Obviously, Aitezaz Ahsan loved being in the much-cherished lower house than sitting among mostly senile senators. He ensured that Nawaz Sharif should know that the PPP was supporting him more out of their love for Parliament than the shenanigans of Shahbaz Sharif “who continues to run Punjab with a ruthless attitude.”
MQM walked on a tighter rope balancing between Qadri the friend and Imran the enemy - not to forget the establishment and the PML (N) which continues to retain its Sindh Governor. But Khalid Maqbool had a point when he said what if the MQM had asked for civil disobedience and non-payment of taxes. “We would have been immediately dubbed as Raw agents,” he said aptly. “You use rubber bullets when it comes to Punjabis and the actual ones against MQM.”
Fazlur Rehman was not far behind in asking that if Sufi Mohammad could be tried for treason what was different about the PAT and PTI rogues. The Maulana wanted at least three PTI scalps by accepting the resignations of those who delivered them personally. This prompted a few shouts accusing a female PTI member of using foul language in the Speaker’s chambers. But saner elements prevailed, as the general mood was to bring back the PTI, though everybody spat venom on Qadri.
The saner elements got strengthened when Javed Hashmi made his dramatic entry. But he disappointed those who thought that he would breath fire against Imran Khan and the PTI. The ‘baghi’ maintained good taste by confining himself to his differences with Imran Khan over his clear inclination towards depending on khaki shoulders. The crux was: Imran Khan was as much a victim of sycophancy as Nawaz Sharif. “They think they are gods when they have power,” said the baghi as Nawaz was seen squirming on his seat. Hashmi went on to announce his resignation. This created quite a stir. Even the Prime Minister went over to him to cajole him - and perhaps to refute Hashmi’s accusation that Nawaz too was a “stone-hearted brute.”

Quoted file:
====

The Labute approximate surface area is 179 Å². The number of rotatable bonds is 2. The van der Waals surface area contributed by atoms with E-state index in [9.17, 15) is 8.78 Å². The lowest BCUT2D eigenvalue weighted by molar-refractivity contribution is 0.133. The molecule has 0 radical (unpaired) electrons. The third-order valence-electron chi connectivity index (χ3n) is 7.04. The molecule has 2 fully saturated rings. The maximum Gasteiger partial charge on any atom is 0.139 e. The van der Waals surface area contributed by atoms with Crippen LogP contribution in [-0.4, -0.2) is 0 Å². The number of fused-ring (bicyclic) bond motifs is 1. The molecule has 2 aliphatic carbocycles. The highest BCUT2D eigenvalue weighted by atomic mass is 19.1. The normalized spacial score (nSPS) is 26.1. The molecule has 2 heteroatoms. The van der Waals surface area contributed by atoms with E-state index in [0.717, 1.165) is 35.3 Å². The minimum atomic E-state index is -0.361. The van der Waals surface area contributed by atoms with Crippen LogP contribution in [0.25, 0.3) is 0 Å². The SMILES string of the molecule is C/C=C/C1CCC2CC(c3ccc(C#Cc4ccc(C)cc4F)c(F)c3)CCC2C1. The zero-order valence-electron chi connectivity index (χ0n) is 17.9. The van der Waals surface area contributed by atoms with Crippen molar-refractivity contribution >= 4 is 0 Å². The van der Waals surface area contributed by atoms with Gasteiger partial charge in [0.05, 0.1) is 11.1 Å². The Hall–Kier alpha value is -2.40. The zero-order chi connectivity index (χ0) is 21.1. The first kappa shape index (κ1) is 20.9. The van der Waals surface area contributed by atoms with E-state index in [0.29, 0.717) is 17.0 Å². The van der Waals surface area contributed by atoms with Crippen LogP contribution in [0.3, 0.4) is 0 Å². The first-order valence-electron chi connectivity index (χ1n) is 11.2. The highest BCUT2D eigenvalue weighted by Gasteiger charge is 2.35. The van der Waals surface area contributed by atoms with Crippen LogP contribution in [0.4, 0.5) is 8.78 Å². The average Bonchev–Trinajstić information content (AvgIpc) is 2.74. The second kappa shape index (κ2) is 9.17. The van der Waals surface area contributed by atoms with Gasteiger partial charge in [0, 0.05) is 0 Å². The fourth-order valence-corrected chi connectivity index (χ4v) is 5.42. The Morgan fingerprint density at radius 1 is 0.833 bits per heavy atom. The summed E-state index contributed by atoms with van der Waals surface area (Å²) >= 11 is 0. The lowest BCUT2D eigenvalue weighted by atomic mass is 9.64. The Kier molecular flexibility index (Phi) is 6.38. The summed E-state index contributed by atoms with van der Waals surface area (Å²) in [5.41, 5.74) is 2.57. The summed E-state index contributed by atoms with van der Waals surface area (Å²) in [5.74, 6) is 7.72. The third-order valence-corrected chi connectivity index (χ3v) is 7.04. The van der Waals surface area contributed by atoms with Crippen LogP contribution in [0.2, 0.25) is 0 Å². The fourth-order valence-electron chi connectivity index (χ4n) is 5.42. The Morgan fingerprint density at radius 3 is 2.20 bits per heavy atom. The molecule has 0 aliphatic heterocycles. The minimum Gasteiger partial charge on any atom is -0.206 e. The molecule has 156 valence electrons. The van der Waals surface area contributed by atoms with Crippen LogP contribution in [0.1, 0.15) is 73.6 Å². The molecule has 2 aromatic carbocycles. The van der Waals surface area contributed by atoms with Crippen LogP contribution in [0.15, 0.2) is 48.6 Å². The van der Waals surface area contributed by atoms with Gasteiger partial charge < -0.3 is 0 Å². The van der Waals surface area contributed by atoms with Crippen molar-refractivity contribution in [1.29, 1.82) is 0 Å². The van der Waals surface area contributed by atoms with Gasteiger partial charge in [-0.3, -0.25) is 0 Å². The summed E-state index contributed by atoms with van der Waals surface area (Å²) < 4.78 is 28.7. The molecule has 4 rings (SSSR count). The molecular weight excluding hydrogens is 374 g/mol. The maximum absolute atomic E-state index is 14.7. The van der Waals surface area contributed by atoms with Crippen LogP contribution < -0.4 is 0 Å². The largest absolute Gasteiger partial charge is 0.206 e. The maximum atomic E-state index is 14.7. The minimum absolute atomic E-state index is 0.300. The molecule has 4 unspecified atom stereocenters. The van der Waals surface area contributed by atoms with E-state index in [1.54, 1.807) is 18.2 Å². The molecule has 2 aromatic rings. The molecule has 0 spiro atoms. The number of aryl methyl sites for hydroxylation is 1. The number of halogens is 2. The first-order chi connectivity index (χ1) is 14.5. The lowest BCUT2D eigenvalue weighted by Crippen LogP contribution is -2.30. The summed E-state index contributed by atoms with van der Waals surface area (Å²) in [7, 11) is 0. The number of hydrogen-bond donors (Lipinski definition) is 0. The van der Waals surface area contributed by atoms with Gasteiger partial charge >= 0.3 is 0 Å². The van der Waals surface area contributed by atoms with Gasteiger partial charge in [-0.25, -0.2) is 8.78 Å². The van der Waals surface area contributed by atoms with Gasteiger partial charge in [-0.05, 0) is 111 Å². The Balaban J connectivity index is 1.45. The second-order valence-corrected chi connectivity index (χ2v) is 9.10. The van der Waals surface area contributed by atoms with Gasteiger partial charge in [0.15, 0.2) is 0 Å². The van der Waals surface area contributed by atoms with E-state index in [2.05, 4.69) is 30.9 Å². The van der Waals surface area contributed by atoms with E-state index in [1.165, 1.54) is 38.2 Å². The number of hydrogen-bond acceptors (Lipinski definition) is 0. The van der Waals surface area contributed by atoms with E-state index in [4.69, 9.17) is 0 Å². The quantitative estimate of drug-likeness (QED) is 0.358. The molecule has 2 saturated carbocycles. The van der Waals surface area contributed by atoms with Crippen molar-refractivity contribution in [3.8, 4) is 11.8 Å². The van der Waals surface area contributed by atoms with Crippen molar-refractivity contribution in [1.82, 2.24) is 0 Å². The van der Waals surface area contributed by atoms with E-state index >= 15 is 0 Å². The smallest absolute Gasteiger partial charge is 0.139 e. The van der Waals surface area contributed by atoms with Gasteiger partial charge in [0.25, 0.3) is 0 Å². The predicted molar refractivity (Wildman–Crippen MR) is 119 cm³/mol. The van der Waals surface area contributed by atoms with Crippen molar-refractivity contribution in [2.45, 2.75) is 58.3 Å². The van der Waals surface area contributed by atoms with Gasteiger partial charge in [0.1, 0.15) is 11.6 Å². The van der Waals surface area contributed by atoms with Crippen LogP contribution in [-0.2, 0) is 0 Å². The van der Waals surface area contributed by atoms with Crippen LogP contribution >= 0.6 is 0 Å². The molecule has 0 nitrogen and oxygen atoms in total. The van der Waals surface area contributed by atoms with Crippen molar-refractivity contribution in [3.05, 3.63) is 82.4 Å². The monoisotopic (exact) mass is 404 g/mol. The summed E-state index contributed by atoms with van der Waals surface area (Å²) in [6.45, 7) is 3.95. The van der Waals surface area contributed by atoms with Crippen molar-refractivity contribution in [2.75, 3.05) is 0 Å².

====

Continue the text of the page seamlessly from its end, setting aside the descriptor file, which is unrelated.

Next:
Will Hashmi take back his resignation? Perhaps not, as it there was a big possibility that he would return to the House as an independent. It would be difficult for the PML (N) to oppose the ‘baghi’ who opted out in the name of principles that saved them. Hashmi left the House as a hero confirming that peace was being ruptured in the name of peace and the Constitution was being violated in the name of preserving the Constitution.
Obviously, the Model Town massacre created all the mess. The PML (N) found its hands tied while the rogues had fun burning half of the Red zone. Nawaz Sharif now needed Parliament’s help to untie the knot. The question is: will there be any more cost that Nawaz Sharif will need to make? And here I am not talking about Shahbaz Sharif’s scalp. Whatever the cost, everybody will emerge as a victor if Parliament gets down to its actual business and Imran Khan could be brought back to the House. Whoever suggests the best remedy for Qadri will be my hero!